You have to take your lumps on this one

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James Brandon

Senior Member
English + French - UK
I am intrigued by the expression: "You have to take your lumps on this one."

I have come across it here:-
The domain name hark.com is for sale

The explanation given here is:-

"Endure bumps and hits, suffer through injuries: To play hockey, you have to learn to take your lumps."
Idioms: take up the slack -- take your pick

The web site above links the expression to the game of hockey. I have read the expression is AE in origin and now considered old-fashioned.

Insight welcome. Thanks.
 
  • owlman5

    Senior Member
    English-US
    I agree that "you have to take your lumps" sounds somewhat old-fashioned, James Brandon. I'll assume that you know it means "you'll have to take a beating/get used to being hurt". If somebody decides to "take his lumps" with something, that person has resolved to undergo some pain.

    That's all I can come up with by way of "insight" into this phrase.
     

    James Brandon

    Senior Member
    English + French - UK
    Ok, that is interesting. I was wondering whether there is a direct link to the game of (ice) hockey, but I suppose it could relate to other sports (and other pursuits), and, metaphorically, to life in general.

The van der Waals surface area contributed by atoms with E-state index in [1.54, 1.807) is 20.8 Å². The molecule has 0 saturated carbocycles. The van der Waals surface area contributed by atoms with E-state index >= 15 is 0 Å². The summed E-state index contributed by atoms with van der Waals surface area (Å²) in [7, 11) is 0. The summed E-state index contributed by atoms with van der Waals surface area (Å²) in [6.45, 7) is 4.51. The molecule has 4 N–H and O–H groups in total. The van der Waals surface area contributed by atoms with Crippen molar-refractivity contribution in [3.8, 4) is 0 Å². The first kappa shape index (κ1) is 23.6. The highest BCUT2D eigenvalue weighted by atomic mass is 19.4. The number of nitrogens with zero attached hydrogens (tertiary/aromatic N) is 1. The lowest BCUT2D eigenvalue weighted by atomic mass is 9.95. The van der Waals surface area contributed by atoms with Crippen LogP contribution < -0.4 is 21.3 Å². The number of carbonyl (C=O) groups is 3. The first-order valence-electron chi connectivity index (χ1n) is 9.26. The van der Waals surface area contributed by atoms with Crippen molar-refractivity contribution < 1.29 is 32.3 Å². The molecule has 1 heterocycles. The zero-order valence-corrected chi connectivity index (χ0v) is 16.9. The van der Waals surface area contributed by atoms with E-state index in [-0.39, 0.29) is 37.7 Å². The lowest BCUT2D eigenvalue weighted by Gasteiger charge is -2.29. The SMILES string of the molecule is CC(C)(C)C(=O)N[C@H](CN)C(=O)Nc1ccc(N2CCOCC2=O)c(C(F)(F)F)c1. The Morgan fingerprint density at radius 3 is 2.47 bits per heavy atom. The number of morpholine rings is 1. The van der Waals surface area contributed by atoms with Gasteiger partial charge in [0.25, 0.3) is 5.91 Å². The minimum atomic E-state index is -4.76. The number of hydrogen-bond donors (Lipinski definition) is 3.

Thanks
     

    owlman5

    Senior Member
    English-US
    Ok, that is interesting. I was wondering whether there is a direct link to the game of (ice) hockey, but I suppose it could relate to other sports (and other pursuits), and, metaphorically, to life in general.

    Thanks
    Your ideas on this topic sound fine to me, James. Your writers have definitely used the phrase in text about hockey, a rough sport in which players can expect to collect a few lumps. The phrase is also used metaphorically to describe the difficulties and pains of life in general.
     

    James Brandon

    Senior Member
    English + French - UK
    Thanks. Meaning and use are pretty clear.

    I was wondering whether the expression is indeed rare or still widely used in the US. I cannot say I was familiar with it.

    The quotes I have found on line all seem recent and linked, for some, to popular culture: it does not give the impression that the expression is particularly rare or obsolete. Then again, what I am saying here is not scientific...
     

    pob14

    Senior Member
    American English
    I don't think it's old-fashioned. And as Owlman said, it's certainly not limited to ice hockey, or sports in general: "I really took my lumps at work today over that mistake I made yesterday."
     
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